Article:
Russian trolls get DM from U.S. Cyber Command: We know who you are. Stop it
The U.S. Cyber Command (USCYBERCOM) is engaging in a campaign to deter further disinformation operations by Russian operatives—individuals like those employed through Russian companies as part of the "Project Lakhta" program described in last week's Justice Department indictment of Elena Alekseevna Khusyaynova—by letting them know that they are being watched.
According to a report from the New York Times' Julian E. Barnes, USCYBERCOM has directed operations to identify, track, and directly message individuals involved in disinformation campaigns associated with the upcoming midterm elections, Arstechnica wrote.
The Cyber Command operation, described by unnamed senior military officials, is limited in scope and does not involve directly threatening Russian operatives. The measured steps are meant to avoid an escalation of operations by Russia to more serious computer-based attacks on U.S. information systems and infrastructure.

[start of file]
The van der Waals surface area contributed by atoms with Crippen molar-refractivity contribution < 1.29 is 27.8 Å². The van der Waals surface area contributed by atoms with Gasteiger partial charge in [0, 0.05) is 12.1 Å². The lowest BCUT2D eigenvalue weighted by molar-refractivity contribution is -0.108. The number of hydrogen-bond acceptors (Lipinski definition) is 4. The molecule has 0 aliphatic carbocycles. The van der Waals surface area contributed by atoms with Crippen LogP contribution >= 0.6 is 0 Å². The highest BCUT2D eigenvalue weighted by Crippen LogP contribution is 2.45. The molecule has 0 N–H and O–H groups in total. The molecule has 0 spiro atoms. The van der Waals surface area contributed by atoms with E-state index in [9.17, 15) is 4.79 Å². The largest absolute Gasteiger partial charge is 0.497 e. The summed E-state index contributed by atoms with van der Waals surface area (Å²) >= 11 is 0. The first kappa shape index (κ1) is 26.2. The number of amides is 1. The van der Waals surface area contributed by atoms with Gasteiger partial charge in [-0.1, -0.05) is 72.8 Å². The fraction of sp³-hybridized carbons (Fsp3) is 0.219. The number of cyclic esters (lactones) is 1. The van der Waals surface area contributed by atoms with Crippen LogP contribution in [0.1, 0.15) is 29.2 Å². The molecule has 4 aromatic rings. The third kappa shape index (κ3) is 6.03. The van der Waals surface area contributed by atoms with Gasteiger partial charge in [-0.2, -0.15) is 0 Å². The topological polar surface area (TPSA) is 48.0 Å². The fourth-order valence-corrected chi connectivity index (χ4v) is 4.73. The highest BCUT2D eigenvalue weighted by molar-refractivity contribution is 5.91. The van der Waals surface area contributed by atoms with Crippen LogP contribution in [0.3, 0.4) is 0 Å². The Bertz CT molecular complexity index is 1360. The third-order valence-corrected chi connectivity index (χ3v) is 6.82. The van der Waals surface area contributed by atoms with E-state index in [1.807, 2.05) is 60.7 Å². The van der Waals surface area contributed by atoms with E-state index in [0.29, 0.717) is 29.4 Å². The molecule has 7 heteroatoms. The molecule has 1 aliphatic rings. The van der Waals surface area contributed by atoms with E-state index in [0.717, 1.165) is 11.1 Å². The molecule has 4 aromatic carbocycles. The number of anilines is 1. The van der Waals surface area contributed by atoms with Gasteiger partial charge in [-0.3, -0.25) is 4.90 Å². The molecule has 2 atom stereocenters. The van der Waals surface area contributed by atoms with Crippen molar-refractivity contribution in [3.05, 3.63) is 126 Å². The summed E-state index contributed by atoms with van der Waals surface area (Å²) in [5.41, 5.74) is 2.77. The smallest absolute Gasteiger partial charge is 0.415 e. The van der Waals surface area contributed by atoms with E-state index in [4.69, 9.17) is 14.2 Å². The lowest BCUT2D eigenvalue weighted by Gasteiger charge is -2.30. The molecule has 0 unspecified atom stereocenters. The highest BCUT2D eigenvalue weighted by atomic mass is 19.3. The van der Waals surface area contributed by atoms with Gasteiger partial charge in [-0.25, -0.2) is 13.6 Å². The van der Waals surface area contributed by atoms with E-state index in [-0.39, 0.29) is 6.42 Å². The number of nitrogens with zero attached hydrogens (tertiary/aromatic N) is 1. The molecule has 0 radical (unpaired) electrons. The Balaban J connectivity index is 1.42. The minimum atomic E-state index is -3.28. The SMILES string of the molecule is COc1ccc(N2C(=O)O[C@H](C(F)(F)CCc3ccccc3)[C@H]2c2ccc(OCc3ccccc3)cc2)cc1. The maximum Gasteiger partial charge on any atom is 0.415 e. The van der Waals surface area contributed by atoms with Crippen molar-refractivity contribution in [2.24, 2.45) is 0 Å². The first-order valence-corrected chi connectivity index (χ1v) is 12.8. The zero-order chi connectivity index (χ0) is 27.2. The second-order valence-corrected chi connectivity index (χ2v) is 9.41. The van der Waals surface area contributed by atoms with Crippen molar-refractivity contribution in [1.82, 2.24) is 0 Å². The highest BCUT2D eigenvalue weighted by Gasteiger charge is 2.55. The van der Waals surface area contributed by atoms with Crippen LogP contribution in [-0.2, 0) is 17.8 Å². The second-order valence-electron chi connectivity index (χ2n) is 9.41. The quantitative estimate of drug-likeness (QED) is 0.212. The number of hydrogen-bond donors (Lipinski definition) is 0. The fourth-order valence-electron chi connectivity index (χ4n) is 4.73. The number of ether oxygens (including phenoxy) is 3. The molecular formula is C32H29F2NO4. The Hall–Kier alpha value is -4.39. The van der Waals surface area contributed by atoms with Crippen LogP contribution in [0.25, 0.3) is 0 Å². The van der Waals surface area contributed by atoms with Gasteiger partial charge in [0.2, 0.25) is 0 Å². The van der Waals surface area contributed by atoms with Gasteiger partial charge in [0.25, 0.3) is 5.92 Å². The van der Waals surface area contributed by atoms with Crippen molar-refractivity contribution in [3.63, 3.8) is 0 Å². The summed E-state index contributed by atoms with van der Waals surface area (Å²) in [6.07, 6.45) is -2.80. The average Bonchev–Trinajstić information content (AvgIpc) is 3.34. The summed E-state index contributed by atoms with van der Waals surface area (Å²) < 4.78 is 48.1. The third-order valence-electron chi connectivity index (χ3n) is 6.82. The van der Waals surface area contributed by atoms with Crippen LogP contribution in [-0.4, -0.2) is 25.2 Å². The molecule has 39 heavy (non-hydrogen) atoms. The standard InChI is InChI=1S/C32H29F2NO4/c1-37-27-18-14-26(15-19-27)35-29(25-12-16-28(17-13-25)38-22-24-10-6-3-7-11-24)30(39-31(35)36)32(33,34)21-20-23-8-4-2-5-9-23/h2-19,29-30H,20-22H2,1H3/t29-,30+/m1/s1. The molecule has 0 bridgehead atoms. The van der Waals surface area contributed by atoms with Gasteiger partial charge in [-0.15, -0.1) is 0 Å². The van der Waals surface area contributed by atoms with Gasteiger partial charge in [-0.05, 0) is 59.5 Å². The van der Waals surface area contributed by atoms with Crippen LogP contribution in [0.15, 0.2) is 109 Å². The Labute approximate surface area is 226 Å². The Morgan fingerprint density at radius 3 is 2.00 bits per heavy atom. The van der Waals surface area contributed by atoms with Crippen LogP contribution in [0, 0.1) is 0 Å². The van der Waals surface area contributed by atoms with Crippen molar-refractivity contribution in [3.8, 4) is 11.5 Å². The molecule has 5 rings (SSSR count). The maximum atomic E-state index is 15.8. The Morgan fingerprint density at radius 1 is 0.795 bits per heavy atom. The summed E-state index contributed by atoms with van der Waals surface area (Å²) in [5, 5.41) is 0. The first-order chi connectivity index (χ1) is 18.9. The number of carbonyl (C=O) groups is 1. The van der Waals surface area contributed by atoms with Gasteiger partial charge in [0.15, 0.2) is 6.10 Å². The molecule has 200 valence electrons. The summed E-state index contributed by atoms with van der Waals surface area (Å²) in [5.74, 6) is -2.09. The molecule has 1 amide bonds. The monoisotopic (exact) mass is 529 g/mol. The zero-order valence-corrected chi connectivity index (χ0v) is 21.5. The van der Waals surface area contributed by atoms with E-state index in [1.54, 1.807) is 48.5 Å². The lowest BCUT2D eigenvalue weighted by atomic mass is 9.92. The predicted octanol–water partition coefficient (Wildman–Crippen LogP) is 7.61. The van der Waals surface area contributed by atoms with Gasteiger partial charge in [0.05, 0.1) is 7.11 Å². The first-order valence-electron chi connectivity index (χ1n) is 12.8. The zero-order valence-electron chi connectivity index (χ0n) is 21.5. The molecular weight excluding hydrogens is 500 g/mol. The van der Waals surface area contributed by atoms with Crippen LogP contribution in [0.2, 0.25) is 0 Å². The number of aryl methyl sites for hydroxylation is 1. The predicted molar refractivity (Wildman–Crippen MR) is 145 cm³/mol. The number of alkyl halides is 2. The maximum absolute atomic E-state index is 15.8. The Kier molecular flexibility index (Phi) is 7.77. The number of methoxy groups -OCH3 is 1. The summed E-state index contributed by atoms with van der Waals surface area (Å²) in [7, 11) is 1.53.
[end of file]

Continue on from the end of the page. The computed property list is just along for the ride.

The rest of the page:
The operation reflects a more aggressive stance outlined in President Trump's recent executive order on national cyber strategy, which called for building a stronger deterrent. The new policy was accompanied by a loosening of Obama administration limits on use of offensive "cyber weapons" and a more "offense-forward" posture in information and network operations.
USCYBERCOM, which is led by Gen. Paul M. Nakasone (also director of the National Security Agency), has had a growing role in taking on foreign adversaries on the Internet. During operations against the Islamic State, CYBERCOM launched attacks intended to prevent Islamic State propagandists from accessing social media platforms. But the latest campaign targeting Russians working for private companies not directly funded by the Russian government is relatively new territory for the military command.
Defense officials did not share the means by which warning messages were being delivered to the Russian disinformation operatives identified by USCYBERCOM. While not carrying a direct threat, the warnings being imparted could be interpreted by the recipients as a threat of public exposure, indictment, and sanctions from the U.S. government.